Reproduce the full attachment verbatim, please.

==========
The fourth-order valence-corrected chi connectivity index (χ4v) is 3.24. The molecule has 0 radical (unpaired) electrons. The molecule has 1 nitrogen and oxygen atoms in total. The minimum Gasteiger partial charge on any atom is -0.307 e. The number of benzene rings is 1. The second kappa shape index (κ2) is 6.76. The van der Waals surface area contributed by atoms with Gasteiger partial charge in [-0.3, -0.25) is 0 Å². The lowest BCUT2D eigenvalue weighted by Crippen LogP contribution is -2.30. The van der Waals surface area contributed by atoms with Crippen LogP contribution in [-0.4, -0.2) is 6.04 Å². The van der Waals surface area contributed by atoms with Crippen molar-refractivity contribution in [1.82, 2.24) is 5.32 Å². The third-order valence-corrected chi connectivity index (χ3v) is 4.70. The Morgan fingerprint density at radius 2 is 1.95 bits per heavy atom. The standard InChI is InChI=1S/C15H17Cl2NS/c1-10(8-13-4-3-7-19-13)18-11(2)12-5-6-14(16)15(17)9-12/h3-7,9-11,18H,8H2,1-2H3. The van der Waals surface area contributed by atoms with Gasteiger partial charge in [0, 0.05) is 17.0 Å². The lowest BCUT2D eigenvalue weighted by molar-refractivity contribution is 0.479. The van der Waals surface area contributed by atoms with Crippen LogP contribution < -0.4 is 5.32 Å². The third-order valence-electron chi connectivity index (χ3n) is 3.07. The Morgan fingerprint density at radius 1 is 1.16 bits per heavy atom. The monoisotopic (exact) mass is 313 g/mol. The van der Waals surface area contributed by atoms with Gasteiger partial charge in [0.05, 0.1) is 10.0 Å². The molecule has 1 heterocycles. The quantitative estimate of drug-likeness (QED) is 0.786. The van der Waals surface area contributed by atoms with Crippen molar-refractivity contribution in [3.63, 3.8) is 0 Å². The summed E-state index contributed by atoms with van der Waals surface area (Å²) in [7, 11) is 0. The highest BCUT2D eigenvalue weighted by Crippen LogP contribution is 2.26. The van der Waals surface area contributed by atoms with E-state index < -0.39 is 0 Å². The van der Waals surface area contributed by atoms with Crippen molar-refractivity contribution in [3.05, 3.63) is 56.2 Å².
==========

The fourth-order valence-corrected chi connectivity index (χ4v) is 3.24. The molecule has 0 radical (unpaired) electrons. The molecule has 1 nitrogen and oxygen atoms in total. The minimum Gasteiger partial charge on any atom is -0.307 e. The number of benzene rings is 1. The second kappa shape index (κ2) is 6.76. The van der Waals surface area contributed by atoms with Gasteiger partial charge in [-0.3, -0.25) is 0 Å². The lowest BCUT2D eigenvalue weighted by Crippen LogP contribution is -2.30. The van der Waals surface area contributed by atoms with Crippen LogP contribution in [-0.4, -0.2) is 6.04 Å². The van der Waals surface area contributed by atoms with Crippen molar-refractivity contribution in [1.82, 2.24) is 5.32 Å². The third-order valence-corrected chi connectivity index (χ3v) is 4.70. The Morgan fingerprint density at radius 2 is 1.95 bits per heavy atom. The standard InChI is InChI=1S/C15H17Cl2NS/c1-10(8-13-4-3-7-19-13)18-11(2)12-5-6-14(16)15(17)9-12/h3-7,9-11,18H,8H2,1-2H3. The van der Waals surface area contributed by atoms with Gasteiger partial charge in [0, 0.05) is 17.0 Å². The lowest BCUT2D eigenvalue weighted by molar-refractivity contribution is 0.479. The van der Waals surface area contributed by atoms with Crippen LogP contribution < -0.4 is 5.32 Å². The third-order valence-electron chi connectivity index (χ3n) is 3.07. The Morgan fingerprint density at radius 1 is 1.16 bits per heavy atom. The monoisotopic (exact) mass is 313 g/mol. The van der Waals surface area contributed by atoms with Gasteiger partial charge in [0.05, 0.1) is 10.0 Å². The molecule has 1 heterocycles. The quantitative estimate of drug-likeness (QED) is 0.786. The van der Waals surface area contributed by atoms with Crippen molar-refractivity contribution in [3.63, 3.8) is 0 Å². The summed E-state index contributed by atoms with van der Waals surface area (Å²) in [7, 11) is 0. The highest BCUT2D eigenvalue weighted by Crippen LogP contribution is 2.26. The van der Waals surface area contributed by atoms with E-state index < -0.39 is 0 Å². The van der Waals surface area contributed by atoms with Crippen molar-refractivity contribution in [3.05, 3.63) is 56.2 Å².